High prevalence of rotator cuff tears in a population who never sought for shoulder problems: a clinical, ultrasonographic and radiographic screening study

  • Shwan Khoschnau
  • Jugoslav Milosavjevic
  • Bo Sahlstedt
  • Rebecca Rylance
  • Hans Rahme
  • Bakir KadumEmail author



This study was designed to investigate the prevalence of rotator cuff tears in a population who had never sought for symptoms from their shoulders. The aim was to see whether there is a correlation between dysfunction and the presence of cuff tears seen with ultrasonography or radiology.

Materials and methods

Clinical assessment with constant score, ultrasound and radiographic examination was done on 106 voluntary subjects (212 shoulders). There were 52 men and 54 women with a median age of 66 years. The correlations between complaints, cuff tears, constant score, ultrasound and radiological findings were calculated.


Of 106 subjects, 64 (60%) had shoulder problems. The prevalence of full-thickness cuff tears was 30% (21% of all the 212 shoulders). 61% of the shoulders with full-thickness tears had symptoms compared to 33% of the shoulders without tears. The constant score was lower in shoulders with full-thickness tears. Partial tears or acromioclavicular degeneration had no impact on shoulder complaints or constant score. The subacromial index was lower for shoulders with full-thickness tears. Patients with primary osteoarthritis had a lower acromion index than patients with full-thickness tears.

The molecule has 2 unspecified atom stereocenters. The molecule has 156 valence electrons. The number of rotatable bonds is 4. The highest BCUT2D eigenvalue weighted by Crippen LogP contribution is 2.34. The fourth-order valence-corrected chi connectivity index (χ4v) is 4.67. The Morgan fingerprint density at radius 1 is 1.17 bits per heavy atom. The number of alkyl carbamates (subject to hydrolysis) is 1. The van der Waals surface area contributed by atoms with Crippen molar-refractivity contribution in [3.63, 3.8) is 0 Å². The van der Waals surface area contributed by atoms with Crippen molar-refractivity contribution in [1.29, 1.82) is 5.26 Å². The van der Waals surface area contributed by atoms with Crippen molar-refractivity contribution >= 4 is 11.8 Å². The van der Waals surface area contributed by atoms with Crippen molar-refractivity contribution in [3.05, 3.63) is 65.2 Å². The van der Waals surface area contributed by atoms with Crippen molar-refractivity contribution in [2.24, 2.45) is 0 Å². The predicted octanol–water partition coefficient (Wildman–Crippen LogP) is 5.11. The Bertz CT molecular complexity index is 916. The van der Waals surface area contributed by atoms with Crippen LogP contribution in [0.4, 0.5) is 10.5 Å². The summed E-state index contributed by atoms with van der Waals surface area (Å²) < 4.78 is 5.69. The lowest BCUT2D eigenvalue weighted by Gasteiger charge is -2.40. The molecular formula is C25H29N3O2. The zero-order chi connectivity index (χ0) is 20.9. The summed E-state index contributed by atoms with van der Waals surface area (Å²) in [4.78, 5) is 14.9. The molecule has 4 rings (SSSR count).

The prevalence of shoulder complaints and/or cuff tears was high in this population, which had never sought medical care for shoulder problems. Only full-thickness tears had an impact on shoulder function and constant score. Partial-thickness tears and degenerative changes in the acromioclavicular joint may be considered as age-related changes. The subacromial index can be used as a predictor for full-thickness cuff tears.

Level of evidence

Level III, cross-sectional study, prevalence study.


Rotator cuff Rotator cuff tear Rotator cuff surgery Shoulder radiography Shoulder ultrasound Prevalence of rotator cuff tear 


Compliance with ethical standards

Conflict of interest

The authors declare that they have no conflict of interest related to this study.


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Copyright information

© Springer-Verlag France SAS, part of Springer Nature 2019

Authors and Affiliations

  1. 1.ElisabethsjukhusetUppsalaSweden
  2. 2.Radiology DepartmentVästerås Central HospitalVästeråsSweden
  3. 3.Department of Orthopedics, The Southern Sweden Musculoskeletal Research Center (MORSE)University HospitalLundSweden
  4. 4.Department of Clinical and Experimental MedicineLinköping UniversityLinköpingSweden

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